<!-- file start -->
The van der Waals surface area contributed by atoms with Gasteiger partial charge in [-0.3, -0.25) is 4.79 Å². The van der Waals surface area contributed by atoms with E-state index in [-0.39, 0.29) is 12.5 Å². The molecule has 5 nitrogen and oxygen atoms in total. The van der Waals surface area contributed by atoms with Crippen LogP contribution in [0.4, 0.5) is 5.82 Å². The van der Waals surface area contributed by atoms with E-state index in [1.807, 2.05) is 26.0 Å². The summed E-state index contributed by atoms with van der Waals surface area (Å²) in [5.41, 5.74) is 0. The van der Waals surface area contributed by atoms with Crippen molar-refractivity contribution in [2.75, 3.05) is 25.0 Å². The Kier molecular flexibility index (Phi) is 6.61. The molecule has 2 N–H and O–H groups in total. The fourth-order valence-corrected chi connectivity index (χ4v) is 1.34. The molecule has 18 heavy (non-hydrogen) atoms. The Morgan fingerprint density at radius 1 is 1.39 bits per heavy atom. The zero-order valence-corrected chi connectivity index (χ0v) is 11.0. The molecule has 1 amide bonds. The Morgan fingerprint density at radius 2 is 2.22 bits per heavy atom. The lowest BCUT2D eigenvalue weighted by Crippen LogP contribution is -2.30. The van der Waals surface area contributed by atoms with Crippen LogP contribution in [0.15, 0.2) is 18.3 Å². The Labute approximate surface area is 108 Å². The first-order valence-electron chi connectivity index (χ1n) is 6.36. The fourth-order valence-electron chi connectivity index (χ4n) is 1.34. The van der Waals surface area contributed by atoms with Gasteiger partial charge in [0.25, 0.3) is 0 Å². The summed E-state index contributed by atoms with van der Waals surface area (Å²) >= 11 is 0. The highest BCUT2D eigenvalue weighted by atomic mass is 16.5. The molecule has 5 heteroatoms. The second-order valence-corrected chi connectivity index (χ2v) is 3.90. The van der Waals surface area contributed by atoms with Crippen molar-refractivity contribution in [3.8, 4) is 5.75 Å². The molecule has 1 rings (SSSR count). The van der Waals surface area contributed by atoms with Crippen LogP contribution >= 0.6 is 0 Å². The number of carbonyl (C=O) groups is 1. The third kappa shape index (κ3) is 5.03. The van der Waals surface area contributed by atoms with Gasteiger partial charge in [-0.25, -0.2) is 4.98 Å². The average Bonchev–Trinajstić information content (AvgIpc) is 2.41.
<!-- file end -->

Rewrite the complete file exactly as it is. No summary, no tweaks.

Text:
The van der Waals surface area contributed by atoms with Gasteiger partial charge in [-0.3, -0.25) is 4.79 Å². The van der Waals surface area contributed by atoms with E-state index in [-0.39, 0.29) is 12.5 Å². The molecule has 5 nitrogen and oxygen atoms in total. The van der Waals surface area contributed by atoms with Crippen LogP contribution in [0.4, 0.5) is 5.82 Å². The van der Waals surface area contributed by atoms with E-state index in [1.807, 2.05) is 26.0 Å². The summed E-state index contributed by atoms with van der Waals surface area (Å²) in [5.41, 5.74) is 0. The van der Waals surface area contributed by atoms with Crippen molar-refractivity contribution in [2.75, 3.05) is 25.0 Å². The Kier molecular flexibility index (Phi) is 6.61. The molecule has 2 N–H and O–H groups in total. The fourth-order valence-corrected chi connectivity index (χ4v) is 1.34. The molecule has 18 heavy (non-hydrogen) atoms. The Morgan fingerprint density at radius 1 is 1.39 bits per heavy atom. The zero-order valence-corrected chi connectivity index (χ0v) is 11.0. The molecule has 1 amide bonds. The Morgan fingerprint density at radius 2 is 2.22 bits per heavy atom. The lowest BCUT2D eigenvalue weighted by Crippen LogP contribution is -2.30. The van der Waals surface area contributed by atoms with Crippen LogP contribution in [0.15, 0.2) is 18.3 Å². The Labute approximate surface area is 108 Å². The first-order valence-electron chi connectivity index (χ1n) is 6.36. The fourth-order valence-electron chi connectivity index (χ4n) is 1.34. The van der Waals surface area contributed by atoms with Gasteiger partial charge in [0.25, 0.3) is 0 Å². The summed E-state index contributed by atoms with van der Waals surface area (Å²) >= 11 is 0. The highest BCUT2D eigenvalue weighted by atomic mass is 16.5. The molecule has 5 heteroatoms. The second-order valence-corrected chi connectivity index (χ2v) is 3.90. The van der Waals surface area contributed by atoms with Crippen molar-refractivity contribution in [3.8, 4) is 5.75 Å². The molecule has 1 rings (SSSR count). The van der Waals surface area contributed by atoms with Crippen LogP contribution >= 0.6 is 0 Å². The number of carbonyl (C=O) groups is 1. The third kappa shape index (κ3) is 5.03. The van der Waals surface area contributed by atoms with Gasteiger partial charge in [-0.25, -0.2) is 4.98 Å². The average Bonchev–Trinajstić information content (AvgIpc) is 2.41.